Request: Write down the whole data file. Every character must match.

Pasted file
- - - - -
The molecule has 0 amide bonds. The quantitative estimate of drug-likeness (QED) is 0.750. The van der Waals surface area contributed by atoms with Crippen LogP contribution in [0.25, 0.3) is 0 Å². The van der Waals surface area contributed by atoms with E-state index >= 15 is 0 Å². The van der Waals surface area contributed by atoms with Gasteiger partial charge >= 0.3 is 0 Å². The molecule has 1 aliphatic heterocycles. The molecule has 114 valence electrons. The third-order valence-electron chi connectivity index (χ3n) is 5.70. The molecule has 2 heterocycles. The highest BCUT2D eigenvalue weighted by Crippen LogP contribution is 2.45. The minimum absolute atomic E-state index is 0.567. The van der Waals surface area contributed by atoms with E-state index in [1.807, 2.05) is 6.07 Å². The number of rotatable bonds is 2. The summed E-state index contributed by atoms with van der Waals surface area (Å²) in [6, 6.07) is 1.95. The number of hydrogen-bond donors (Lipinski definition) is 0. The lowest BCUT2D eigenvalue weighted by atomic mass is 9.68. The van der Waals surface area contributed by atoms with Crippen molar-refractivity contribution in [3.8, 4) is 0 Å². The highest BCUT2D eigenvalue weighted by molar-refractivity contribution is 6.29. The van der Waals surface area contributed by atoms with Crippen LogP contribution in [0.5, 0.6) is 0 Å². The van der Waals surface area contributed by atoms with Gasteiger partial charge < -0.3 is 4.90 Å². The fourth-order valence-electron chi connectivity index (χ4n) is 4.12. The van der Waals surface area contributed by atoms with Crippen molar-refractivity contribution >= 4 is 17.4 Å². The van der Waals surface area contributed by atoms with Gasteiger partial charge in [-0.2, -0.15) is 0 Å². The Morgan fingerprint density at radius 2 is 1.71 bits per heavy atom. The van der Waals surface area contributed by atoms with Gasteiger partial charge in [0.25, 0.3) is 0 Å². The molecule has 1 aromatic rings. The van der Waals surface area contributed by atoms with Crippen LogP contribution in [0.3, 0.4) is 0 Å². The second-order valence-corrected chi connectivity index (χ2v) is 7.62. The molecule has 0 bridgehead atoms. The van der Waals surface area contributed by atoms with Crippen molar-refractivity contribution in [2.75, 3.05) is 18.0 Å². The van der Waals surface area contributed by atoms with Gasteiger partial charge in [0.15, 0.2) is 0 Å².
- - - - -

The molecule has 0 amide bonds. The quantitative estimate of drug-likeness (QED) is 0.750. The van der Waals surface area contributed by atoms with Crippen LogP contribution in [0.25, 0.3) is 0 Å². The van der Waals surface area contributed by atoms with E-state index >= 15 is 0 Å². The van der Waals surface area contributed by atoms with Gasteiger partial charge >= 0.3 is 0 Å². The molecule has 1 aliphatic heterocycles. The molecule has 114 valence electrons. The third-order valence-electron chi connectivity index (χ3n) is 5.70. The molecule has 2 heterocycles. The highest BCUT2D eigenvalue weighted by Crippen LogP contribution is 2.45. The minimum absolute atomic E-state index is 0.567. The van der Waals surface area contributed by atoms with E-state index in [1.807, 2.05) is 6.07 Å². The number of rotatable bonds is 2. The summed E-state index contributed by atoms with van der Waals surface area (Å²) in [6, 6.07) is 1.95. The number of hydrogen-bond donors (Lipinski definition) is 0. The lowest BCUT2D eigenvalue weighted by atomic mass is 9.68. The van der Waals surface area contributed by atoms with Crippen molar-refractivity contribution in [3.8, 4) is 0 Å². The highest BCUT2D eigenvalue weighted by molar-refractivity contribution is 6.29. The van der Waals surface area contributed by atoms with Crippen LogP contribution in [0.5, 0.6) is 0 Å². The van der Waals surface area contributed by atoms with Gasteiger partial charge < -0.3 is 4.90 Å². The fourth-order valence-electron chi connectivity index (χ4n) is 4.12. The van der Waals surface area contributed by atoms with Crippen molar-refractivity contribution >= 4 is 17.4 Å². The van der Waals surface area contributed by atoms with Gasteiger partial charge in [-0.2, -0.15) is 0 Å². The Morgan fingerprint density at radius 2 is 1.71 bits per heavy atom. The van der Waals surface area contributed by atoms with Gasteiger partial charge in [0.25, 0.3) is 0 Å². The molecule has 1 aromatic rings. The van der Waals surface area contributed by atoms with Crippen LogP contribution in [0.3, 0.4) is 0 Å². The second-order valence-corrected chi connectivity index (χ2v) is 7.62. The molecule has 0 bridgehead atoms. The van der Waals surface area contributed by atoms with Crippen molar-refractivity contribution in [2.75, 3.05) is 18.0 Å². The van der Waals surface area contributed by atoms with Gasteiger partial charge in [0.15, 0.2) is 0 Å².